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Cytogenet Cell Genet. 1980;28(3):181-94.

Chromosomal assignment of the gene for folylpolyglutamate synthetase to human chromosome 9.


An auxotrophic mutant, GAT-, derived from the Chinese hamster cell line CHO-K1 and exhibiting multiple growth requirements for glycine, adenine, and thymidine, has been shown to be deficient in one of the folate-dependent enzymes, folylpolyglutamate synthetase (FPGS). This mutant was fused with normal human lymphocytes and human lymphoblasts and 41 GAT+ primary hybrid clones were isolated in medium lacking glycine, adenine, and thymidine. In addition, 71 secondary clones were isolated after growth of four primary hybrid clones in enriched medium, which allows losing the complementing human chromosome without losing cell viability. Analysis of human isozyme markers in the 112 primary and secondary clones established a syntenic relationship between the GAT marker and AK1, an isozyme marker for human chromosome 9. Enzyme studies of the parental and hybrid cells not only showed restored enzyme activities of FPGS in the hybrids, but also demonstrated that several enzyme characteristics of FPGS in the hybrids are consistent with those of the human enzyme. Thus, it is concluded that the human gene coding for the enzyme FPGS which complements the auxotrophic mutant GAT- in the CHO-K1 cells can be assigned to human chromosome 9. This assignment provides an additional selective marker for mammalian cell genetic analysis in which human chromosome 9 can be selectively and stably retained in the cell hybrids.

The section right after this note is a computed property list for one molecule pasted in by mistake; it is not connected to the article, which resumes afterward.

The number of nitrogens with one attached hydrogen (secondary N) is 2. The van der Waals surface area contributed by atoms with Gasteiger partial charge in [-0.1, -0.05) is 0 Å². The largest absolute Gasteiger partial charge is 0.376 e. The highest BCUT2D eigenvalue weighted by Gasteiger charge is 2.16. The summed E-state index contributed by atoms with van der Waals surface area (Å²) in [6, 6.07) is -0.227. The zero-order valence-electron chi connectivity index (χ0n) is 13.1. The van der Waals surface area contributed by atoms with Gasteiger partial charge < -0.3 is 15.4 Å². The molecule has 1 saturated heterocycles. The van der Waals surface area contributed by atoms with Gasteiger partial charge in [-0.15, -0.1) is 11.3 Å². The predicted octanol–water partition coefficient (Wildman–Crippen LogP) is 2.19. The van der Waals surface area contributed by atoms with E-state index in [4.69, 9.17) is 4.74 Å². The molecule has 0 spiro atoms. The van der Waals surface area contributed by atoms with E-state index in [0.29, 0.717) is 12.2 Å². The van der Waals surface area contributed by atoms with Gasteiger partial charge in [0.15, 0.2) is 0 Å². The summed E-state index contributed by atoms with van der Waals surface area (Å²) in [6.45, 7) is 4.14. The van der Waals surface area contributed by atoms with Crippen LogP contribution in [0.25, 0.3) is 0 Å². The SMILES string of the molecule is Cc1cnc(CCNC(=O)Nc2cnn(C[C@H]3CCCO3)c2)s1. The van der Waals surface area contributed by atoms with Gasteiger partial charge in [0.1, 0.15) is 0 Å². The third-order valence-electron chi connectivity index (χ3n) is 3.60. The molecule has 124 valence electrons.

[Indexed for MEDLINE]

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